Easter Eggstravaganza in Mallorca

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How egg-citing! Easter is literally a bunny-hop away, and for the past few weeks I have been stashing away chocolate eggs whenever I come across them. Well, the idea was to save them all for Easter but I tend to eat choccy orbs as quickly as I buy them so sadly there is no real ‘stash’ to speak of!
However, I’ve been told that back in the UK, Easter eggs have been in the shops since Christmas, even though they only make an appearance here in Mallorca closer to the big event.

Easter, or Semana Santa as it’s known here on the island, not only showcases the most revered religious holiday in the Christian calendar but seriously symbolises the founding centerpiece of Christian theology, whilst commercially and incidentally marking the irrefutable start of the island’s tourist season!

However, both here and in the UK, there are many people (particularly children) whose main association with Easter celebrations is acquiring a deluge of chocolate eggs rather than commemorating the resurrection of Jesus Christ, who is actually leading this massive pious parade. So how did eggs turn up in the middle of Christianity’s biggest religious happening? And how, in some people’s eyes, did chocolate somehow become more important than Christ?

Whilst the Easter egg is a relatively new tradition, fronted by commercial manufacturers and retailers alike, pagan symbolism behind the humble egg pre-dates Christianity by a huge hop, skip and a bunny jump, which also introduces another character –‘the random rabbit’ into this mysterious Easter mix! Rabbits (or more correctly, hares) throughout pagan culture, have long been identified as potent symbols of fertility. And as for the egg, well it speaks for itself, doesn’t it? The beginning of life, with a cheeky visual nod to the pale shape of the Moon, another major fertility reference!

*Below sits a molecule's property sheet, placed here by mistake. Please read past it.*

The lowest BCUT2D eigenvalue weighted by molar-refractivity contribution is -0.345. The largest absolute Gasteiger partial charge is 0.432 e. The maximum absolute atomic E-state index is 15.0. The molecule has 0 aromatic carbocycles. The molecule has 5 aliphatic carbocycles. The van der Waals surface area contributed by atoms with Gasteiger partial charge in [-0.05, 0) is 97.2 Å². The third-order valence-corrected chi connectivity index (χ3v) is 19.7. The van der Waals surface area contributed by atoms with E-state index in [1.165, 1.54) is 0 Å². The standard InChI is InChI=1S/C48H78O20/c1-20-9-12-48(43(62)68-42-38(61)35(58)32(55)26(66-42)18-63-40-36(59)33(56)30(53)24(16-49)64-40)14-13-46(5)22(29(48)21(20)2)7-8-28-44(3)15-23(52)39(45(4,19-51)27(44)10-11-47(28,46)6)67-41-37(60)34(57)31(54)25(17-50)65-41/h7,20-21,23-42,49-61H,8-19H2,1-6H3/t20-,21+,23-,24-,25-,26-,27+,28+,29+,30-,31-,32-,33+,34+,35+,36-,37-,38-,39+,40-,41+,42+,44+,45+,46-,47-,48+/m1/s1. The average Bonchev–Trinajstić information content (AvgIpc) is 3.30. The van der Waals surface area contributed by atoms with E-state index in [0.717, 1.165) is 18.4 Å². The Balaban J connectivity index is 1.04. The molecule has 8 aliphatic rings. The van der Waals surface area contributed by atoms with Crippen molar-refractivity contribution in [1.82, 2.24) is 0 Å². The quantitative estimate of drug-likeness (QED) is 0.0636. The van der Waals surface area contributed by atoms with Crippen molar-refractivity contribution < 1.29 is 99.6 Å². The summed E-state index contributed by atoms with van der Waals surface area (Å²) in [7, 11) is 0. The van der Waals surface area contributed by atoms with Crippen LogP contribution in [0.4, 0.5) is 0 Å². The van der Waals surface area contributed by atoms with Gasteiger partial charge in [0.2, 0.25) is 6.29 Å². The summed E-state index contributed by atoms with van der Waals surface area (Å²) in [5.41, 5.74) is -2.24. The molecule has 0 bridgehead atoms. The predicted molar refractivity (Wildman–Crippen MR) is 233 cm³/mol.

Chocolate eggs were introduced into Europe in the early 19th century, with France and Germany paving the confectionary pathway. John Cadbury developed his famously iconic ‘eating chocolate recipe’ in 1842, but it was not until 1875 that the first Cadbury’s chocolate Easter eggs were produced for the masses.

However, none of these contemporary symbols, eggs, milk chocolate bunnies or chirping chicks, have anything to do with the true Christian belief and celebration behind the pure meaning of Easter.
Christmas Day always falls on 25th December, yet the date for Easter is never fixed, but calculated by the phase of our lunar orb, always falling on the first Sunday following the full moon at the time of the Spring equinox, when the length of days and nights become equal.

Historically, many ancient cultures have celebrated this Springtime ‘rite’ as a natural time of birth and renewal, following the darkness and hardship of a long winter. The exact date of Christ’s crucifixion is flexible, and seems to follow the moon in this moving trend! Therefore, the birth of Christianity has woven its own heartfelt beliefs and traditions into the romantic version of Easter that we know today, and celebrate in earnest across the entire island during this current week.

Yet, like most fiestas here in Mallorca, Easter is not only commemorated with prayers and processions, but with the baking and eating of ‘panades’, ‘robiols’ and ‘crespells’ made especially and passionately for the festive occasion. Local housewives have been busy for weeks rolling and crimping for all they are worth. So I suppose, while we have choccy eggs in Blighty, here they have pastry; although they do tend to repeat the same delicacies to celebrate every occasion throughout the year! Sadly, the hot cross bun hasn’t caught on over here as of yet. Shame!

With a cheeky poke to history, it is reported that a 12th century Anglican monk in jolly old UK, supposedly decorated a sweet bun with a simple pastry cross in honour of Good Friday, which has now been adopted as yet another undeniable symbol of Easter, and another exquisite delight we can tuck into as we ponder and reflect on the past origins of Easter traditions.

As an observer of global faiths, even though I used to believe that Mary Berry was solely responsible for Easter, I fully appreciate the principles and ideals behind all religious traditions. And like most fiestas and celebrations here on the island, Easter is also a time for friends and families to reflect, get together, and hopefully forget for a few blissful moments, all the problems, trials and tribulations which are currently blighting our world. So here’s wishing you all – a truly peaceful Easter.

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